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A work-life balance is something desired in any occupation. The increased use of visual networking in business and our personal lives has made a work-life balance achievable. I recently spoke with Ken Wirt, Vice President of Consumer Marketing at Cisco and Sean Collins, President and Chief Forecaster of Surfline.com on the topic. Check out their opinions in the videos below. The discussion of how to achieve a work-life balance has become more popular as gas prices rise and our commutes get longer. BusinessWeek now has a blog specifically dedicated to the conversation called Work-Life Balance. Yesterday, Michelle Conlin of BusinessWeek posted a video along with her article, ” Work-Life Balance: How to Get a Life and Do Your Job.” It offers suggestions and further discussion as to how to achieve a true work-life balance. More information on visual networking below: The Dawn of Visual Networking -- PC Magazine Visual Networking…Everybody’s Doing ItFollow up on Visual Networking: Facts&ProjectionsYou can check out the Cisco consumer website here.

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4 Comments.


  1. Interesting article. My question to Cisco: when you think of visual networking, are you including the Immersive Internet (e.g., virtual worlds and campuses, immersive workspaces, immersive learning simulations, etc.)? The way I look at things, video and telepresence are not either/or with virtual worlds, avatars, etc. — even holograms. They will blend together over time. Would love to see more thoughts from you on this.Erica Driver, Principal, ThinkBalm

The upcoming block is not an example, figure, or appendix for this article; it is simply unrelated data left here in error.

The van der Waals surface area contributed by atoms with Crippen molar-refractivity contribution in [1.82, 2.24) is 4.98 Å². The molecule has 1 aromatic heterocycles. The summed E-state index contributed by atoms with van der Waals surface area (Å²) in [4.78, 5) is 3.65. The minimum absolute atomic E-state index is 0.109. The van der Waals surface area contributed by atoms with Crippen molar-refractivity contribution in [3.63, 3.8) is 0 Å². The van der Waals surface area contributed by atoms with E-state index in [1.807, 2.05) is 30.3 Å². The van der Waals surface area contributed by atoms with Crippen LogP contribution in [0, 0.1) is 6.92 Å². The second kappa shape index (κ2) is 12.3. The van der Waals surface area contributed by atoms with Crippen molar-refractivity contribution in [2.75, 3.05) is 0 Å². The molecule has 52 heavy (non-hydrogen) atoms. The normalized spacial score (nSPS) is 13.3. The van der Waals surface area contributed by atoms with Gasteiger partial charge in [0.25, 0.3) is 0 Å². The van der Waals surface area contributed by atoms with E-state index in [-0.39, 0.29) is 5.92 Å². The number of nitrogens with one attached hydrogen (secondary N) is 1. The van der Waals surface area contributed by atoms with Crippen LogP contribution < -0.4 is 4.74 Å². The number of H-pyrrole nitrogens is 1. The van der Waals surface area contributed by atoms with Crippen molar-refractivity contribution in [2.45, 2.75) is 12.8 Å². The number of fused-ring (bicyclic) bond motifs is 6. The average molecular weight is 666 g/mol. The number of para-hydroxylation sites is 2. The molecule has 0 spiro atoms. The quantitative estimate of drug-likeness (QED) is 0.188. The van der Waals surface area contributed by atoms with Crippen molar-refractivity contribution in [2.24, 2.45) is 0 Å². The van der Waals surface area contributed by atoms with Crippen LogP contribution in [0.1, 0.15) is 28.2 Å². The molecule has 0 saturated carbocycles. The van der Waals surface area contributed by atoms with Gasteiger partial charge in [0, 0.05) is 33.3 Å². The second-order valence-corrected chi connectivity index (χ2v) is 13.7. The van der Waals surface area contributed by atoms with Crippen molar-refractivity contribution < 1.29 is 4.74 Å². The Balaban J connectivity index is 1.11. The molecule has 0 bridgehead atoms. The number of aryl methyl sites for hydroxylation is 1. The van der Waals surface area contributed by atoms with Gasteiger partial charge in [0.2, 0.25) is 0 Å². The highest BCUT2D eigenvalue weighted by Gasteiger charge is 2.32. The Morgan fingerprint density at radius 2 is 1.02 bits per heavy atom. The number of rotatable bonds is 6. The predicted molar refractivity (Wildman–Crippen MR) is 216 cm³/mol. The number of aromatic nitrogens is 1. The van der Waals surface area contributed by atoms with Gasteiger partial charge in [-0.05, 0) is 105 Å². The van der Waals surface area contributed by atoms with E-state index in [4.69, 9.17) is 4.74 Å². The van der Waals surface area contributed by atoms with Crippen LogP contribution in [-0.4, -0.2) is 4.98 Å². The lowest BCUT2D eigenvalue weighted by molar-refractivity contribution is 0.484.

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  2. Erica — thanks for your comment! Virtual worlds certainly add something to the basic text experience — social interactivity, visual stimulation, kinesthetic sense, etc. But our conception of visual networking (streaming video plus social networking) is a little different: we believe that video is key because it contributes a full communication of all the non-verbal cues that are missing in text (and in virtual worlds) — things like facial expressions, body language and gestures. And while virtual worlds include social interactivity, we see visual networking as consisting of social networking which adds rating, ranking, filtering, and discovery to the basics of interactivity. So in summary, at Cisco while we certainly believe in virtual worlds (and have a been a big supporter of Second Life), we see visual networking as a more complete form of communication that is changing the way we work, live and play. — Ken Wirt, VP Consumer Marketing, Cisco

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  3. How do you think visual networking will be impacted by bandwidth caps ? All ISPs are capping the bandwidth ~ a few GB.

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  4. Thanks for video! Your councils have helped me, I began to work less,and to do it is more!

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